If you have a business, or you advise or write for business, the web can be an amazing, but thoroughly confusing place.
Whether you want to learn more about email marketing, sales funnels, social media or chatbot marketing, there are a thousand experts ready and waiting to help you.
The trouble is, which experts should you follow? Which one teaches or offers the approach that will work best for your audience?
And, of course, you have to figure out which are the true experts, and which are the weekend gurus who likely know less than you do.
Here is my take on this, in three steps.
Step 1: Invest time on research and then stay the course.
Whenever I want to learn something new – and that happens a lot – I do a deep dive into the topic. Really deep. Way down the rabbit hole.
While learning about the topic, I’m also trying to figure out who the true experts are.
I’m quick to dismiss self-proclaimed “experts” who are full of noise, drama and urgency. I’m looking for the real thing.
And who can I trust? Who feels like a good match for what I’m trying to learn and achieve?
Once I’ve found a couple of experts I feel good about, I stick with them. I stay the course.
I don’t totally ignore everyone else. I keep an open mind. But my two top choices become my keel and my compass. They keep me moving forward in a clear direction. No distractions. Minimal noise.
Step 2: Remember that you know your audience and your vision the best.
A while back I invested in some advice from an expert in one of the major social media channels.
He’s widely respected in his field of expertise, and he and I got on really well together.
But… although his advice was sound, and proven in many ways… its wasn’t a good fit for my brand and my audience.
I should have figured this out on my own, and much faster than I did.
In fact, I was finally tipped off by a customer of mine who emailed me and asked what had happened to my “voice”. He wanted to know why I was sounding “off” on that particular channel.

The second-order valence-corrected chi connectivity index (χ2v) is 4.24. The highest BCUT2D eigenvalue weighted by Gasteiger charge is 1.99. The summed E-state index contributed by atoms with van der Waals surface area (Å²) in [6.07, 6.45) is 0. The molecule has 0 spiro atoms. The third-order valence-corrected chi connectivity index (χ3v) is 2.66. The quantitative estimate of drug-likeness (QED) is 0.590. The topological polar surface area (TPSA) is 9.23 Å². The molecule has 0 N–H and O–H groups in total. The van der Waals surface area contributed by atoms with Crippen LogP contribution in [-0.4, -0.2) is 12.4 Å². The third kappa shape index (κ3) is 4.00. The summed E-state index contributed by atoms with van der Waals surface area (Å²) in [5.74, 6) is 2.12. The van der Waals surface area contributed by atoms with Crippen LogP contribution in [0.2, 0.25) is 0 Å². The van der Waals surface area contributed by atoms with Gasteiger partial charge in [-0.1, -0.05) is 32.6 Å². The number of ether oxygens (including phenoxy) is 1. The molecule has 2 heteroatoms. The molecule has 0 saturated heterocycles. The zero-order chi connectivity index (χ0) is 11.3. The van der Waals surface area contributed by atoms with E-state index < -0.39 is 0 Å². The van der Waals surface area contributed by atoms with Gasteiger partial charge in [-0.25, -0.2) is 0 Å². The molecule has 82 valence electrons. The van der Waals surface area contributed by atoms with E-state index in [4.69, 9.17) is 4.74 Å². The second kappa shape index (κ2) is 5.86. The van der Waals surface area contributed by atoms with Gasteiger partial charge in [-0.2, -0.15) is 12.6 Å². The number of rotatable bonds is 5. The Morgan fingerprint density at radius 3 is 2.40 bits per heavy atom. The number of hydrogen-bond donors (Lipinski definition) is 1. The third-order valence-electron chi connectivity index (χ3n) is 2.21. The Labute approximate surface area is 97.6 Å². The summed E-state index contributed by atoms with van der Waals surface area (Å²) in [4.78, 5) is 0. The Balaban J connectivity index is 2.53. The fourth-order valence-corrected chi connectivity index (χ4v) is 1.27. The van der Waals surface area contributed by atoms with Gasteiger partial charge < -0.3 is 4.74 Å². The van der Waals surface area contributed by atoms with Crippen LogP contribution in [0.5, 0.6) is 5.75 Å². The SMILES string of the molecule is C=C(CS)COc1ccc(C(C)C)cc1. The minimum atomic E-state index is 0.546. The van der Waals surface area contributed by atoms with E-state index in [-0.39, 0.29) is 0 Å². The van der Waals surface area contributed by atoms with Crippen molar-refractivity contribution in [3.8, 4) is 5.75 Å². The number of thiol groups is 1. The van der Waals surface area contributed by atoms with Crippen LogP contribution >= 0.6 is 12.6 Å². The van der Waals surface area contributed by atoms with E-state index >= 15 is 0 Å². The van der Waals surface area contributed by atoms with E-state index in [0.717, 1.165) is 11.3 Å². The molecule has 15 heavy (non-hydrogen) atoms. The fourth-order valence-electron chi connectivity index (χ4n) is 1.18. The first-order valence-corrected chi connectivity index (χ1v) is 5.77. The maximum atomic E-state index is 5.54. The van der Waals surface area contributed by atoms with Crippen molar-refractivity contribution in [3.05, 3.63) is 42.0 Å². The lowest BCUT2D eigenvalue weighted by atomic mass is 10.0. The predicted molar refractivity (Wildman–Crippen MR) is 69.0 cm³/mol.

The takeaway here is that while experts may know a lot more than you do about various aspects of digital marketing, you’ll always know more about your own audience, brand and voice.
Don’t let outside experts mess with that.
Step 3: Take this advice from a Norwegian soldier deep in the forest.
Back when I was in my late teens I went on a school trip to Norway.
We were guests of the Norwegian army, way out in the back of beyond.
One day we were sent out in small groups, hiking to certain points in the forest. We had to find our way there, and back, armed with a map and compass. (No smartphones back then!)
I don’t remember much about that day.
But I do remember the advice the army officer gave us before we left.
“This is wild and largely uncharted territory. If you look at your map and it disagrees with the land in front of you, always remember it’s the land that is right. Not the map.”
That piece if advice hit me like a hammer blow.
I have always remembered and lived by what he said that day. Those few words have had a huge impact on my life. It’s so easy to put too much faith in the map. “But look, here it is, in black and white. It must be true!”
And yes, I apply it to my work as a digital copywriter and marketer.
“When advice from the experts is at odds with what you see happening in front of your eyes, it’s what you’re seeing that is right.”
An insight to live by. At least, for me it is.